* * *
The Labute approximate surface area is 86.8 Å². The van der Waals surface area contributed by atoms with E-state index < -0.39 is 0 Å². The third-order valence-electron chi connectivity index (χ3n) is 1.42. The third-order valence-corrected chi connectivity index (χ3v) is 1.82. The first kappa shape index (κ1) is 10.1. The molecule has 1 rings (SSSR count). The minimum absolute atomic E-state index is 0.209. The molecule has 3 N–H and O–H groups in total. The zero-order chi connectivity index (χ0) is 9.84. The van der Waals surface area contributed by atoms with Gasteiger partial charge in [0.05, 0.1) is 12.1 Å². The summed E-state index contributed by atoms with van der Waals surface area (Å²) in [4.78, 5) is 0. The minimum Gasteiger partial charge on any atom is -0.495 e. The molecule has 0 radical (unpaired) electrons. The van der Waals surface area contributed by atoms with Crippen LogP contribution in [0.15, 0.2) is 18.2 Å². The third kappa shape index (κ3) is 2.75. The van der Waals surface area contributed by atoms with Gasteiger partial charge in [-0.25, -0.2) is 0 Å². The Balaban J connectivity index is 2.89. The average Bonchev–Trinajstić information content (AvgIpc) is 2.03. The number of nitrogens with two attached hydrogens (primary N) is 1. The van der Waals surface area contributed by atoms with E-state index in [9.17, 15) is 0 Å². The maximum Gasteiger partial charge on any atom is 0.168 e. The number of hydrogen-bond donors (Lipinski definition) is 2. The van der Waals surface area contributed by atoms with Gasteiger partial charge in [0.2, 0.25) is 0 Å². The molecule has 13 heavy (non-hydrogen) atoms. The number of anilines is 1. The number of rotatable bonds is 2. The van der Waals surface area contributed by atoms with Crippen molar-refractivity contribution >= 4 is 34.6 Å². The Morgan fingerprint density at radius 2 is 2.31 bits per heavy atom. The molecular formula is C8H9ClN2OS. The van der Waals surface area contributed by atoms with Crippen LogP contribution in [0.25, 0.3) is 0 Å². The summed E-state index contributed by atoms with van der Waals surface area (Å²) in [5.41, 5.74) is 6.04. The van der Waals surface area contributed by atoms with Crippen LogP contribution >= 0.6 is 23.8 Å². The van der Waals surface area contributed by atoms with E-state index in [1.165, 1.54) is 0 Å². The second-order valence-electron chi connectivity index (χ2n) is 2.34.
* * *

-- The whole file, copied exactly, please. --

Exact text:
The Labute approximate surface area is 86.8 Å². The van der Waals surface area contributed by atoms with E-state index < -0.39 is 0 Å². The third-order valence-electron chi connectivity index (χ3n) is 1.42. The third-order valence-corrected chi connectivity index (χ3v) is 1.82. The first kappa shape index (κ1) is 10.1. The molecule has 1 rings (SSSR count). The minimum absolute atomic E-state index is 0.209. The molecule has 3 N–H and O–H groups in total. The zero-order chi connectivity index (χ0) is 9.84. The van der Waals surface area contributed by atoms with Gasteiger partial charge in [0.05, 0.1) is 12.1 Å². The summed E-state index contributed by atoms with van der Waals surface area (Å²) in [4.78, 5) is 0. The minimum Gasteiger partial charge on any atom is -0.495 e. The molecule has 0 radical (unpaired) electrons. The van der Waals surface area contributed by atoms with Crippen LogP contribution in [0.15, 0.2) is 18.2 Å². The third kappa shape index (κ3) is 2.75. The van der Waals surface area contributed by atoms with Gasteiger partial charge in [-0.25, -0.2) is 0 Å². The Balaban J connectivity index is 2.89. The average Bonchev–Trinajstić information content (AvgIpc) is 2.03. The number of nitrogens with two attached hydrogens (primary N) is 1. The van der Waals surface area contributed by atoms with E-state index in [9.17, 15) is 0 Å². The maximum Gasteiger partial charge on any atom is 0.168 e. The number of hydrogen-bond donors (Lipinski definition) is 2. The van der Waals surface area contributed by atoms with Gasteiger partial charge in [0.2, 0.25) is 0 Å². The molecule has 13 heavy (non-hydrogen) atoms. The number of anilines is 1. The number of rotatable bonds is 2. The van der Waals surface area contributed by atoms with Crippen molar-refractivity contribution >= 4 is 34.6 Å². The Morgan fingerprint density at radius 2 is 2.31 bits per heavy atom. The molecular formula is C8H9ClN2OS. The van der Waals surface area contributed by atoms with Crippen LogP contribution in [0.25, 0.3) is 0 Å². The summed E-state index contributed by atoms with van der Waals surface area (Å²) in [5.41, 5.74) is 6.04. The van der Waals surface area contributed by atoms with Crippen LogP contribution >= 0.6 is 23.8 Å². The van der Waals surface area contributed by atoms with E-state index in [1.165, 1.54) is 0 Å². The second-order valence-electron chi connectivity index (χ2n) is 2.34.